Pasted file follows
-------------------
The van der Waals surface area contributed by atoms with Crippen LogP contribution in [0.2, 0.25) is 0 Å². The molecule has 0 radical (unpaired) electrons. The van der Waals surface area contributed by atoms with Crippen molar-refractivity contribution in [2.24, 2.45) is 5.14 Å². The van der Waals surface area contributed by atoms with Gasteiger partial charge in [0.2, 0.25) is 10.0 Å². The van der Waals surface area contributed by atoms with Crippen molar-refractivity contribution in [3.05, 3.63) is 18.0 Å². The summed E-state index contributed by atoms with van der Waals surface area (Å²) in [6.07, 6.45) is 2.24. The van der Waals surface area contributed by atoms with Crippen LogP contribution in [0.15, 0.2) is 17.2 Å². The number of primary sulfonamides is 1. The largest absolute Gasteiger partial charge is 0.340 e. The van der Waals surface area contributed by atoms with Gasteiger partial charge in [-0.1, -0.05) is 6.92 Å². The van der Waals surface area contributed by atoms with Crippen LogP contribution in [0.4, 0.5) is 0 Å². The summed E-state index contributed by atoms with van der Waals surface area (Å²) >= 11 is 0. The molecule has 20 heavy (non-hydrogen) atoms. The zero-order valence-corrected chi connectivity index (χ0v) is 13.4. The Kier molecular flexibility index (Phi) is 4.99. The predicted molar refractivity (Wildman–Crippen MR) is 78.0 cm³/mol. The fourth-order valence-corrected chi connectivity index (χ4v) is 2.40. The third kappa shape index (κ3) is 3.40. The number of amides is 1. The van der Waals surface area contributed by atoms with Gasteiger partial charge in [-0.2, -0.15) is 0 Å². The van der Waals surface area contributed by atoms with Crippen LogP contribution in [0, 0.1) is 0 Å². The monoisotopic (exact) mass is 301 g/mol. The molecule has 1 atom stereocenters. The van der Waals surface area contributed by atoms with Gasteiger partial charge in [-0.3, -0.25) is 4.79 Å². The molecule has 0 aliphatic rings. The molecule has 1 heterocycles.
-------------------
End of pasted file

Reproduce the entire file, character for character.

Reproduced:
The van der Waals surface area contributed by atoms with Crippen LogP contribution in [0.2, 0.25) is 0 Å². The molecule has 0 radical (unpaired) electrons. The van der Waals surface area contributed by atoms with Crippen molar-refractivity contribution in [2.24, 2.45) is 5.14 Å². The van der Waals surface area contributed by atoms with Gasteiger partial charge in [0.2, 0.25) is 10.0 Å². The van der Waals surface area contributed by atoms with Crippen molar-refractivity contribution in [3.05, 3.63) is 18.0 Å². The summed E-state index contributed by atoms with van der Waals surface area (Å²) in [6.07, 6.45) is 2.24. The van der Waals surface area contributed by atoms with Crippen LogP contribution in [0.15, 0.2) is 17.2 Å². The number of primary sulfonamides is 1. The largest absolute Gasteiger partial charge is 0.340 e. The van der Waals surface area contributed by atoms with Gasteiger partial charge in [-0.1, -0.05) is 6.92 Å². The van der Waals surface area contributed by atoms with Crippen LogP contribution in [0.4, 0.5) is 0 Å². The summed E-state index contributed by atoms with van der Waals surface area (Å²) >= 11 is 0. The molecule has 20 heavy (non-hydrogen) atoms. The zero-order valence-corrected chi connectivity index (χ0v) is 13.4. The Kier molecular flexibility index (Phi) is 4.99. The predicted molar refractivity (Wildman–Crippen MR) is 78.0 cm³/mol. The fourth-order valence-corrected chi connectivity index (χ4v) is 2.40. The third kappa shape index (κ3) is 3.40. The number of amides is 1. The van der Waals surface area contributed by atoms with Gasteiger partial charge in [-0.2, -0.15) is 0 Å². The van der Waals surface area contributed by atoms with Crippen LogP contribution in [0, 0.1) is 0 Å². The monoisotopic (exact) mass is 301 g/mol. The molecule has 1 atom stereocenters. The van der Waals surface area contributed by atoms with Gasteiger partial charge in [-0.3, -0.25) is 4.79 Å². The molecule has 0 aliphatic rings. The molecule has 1 heterocycles.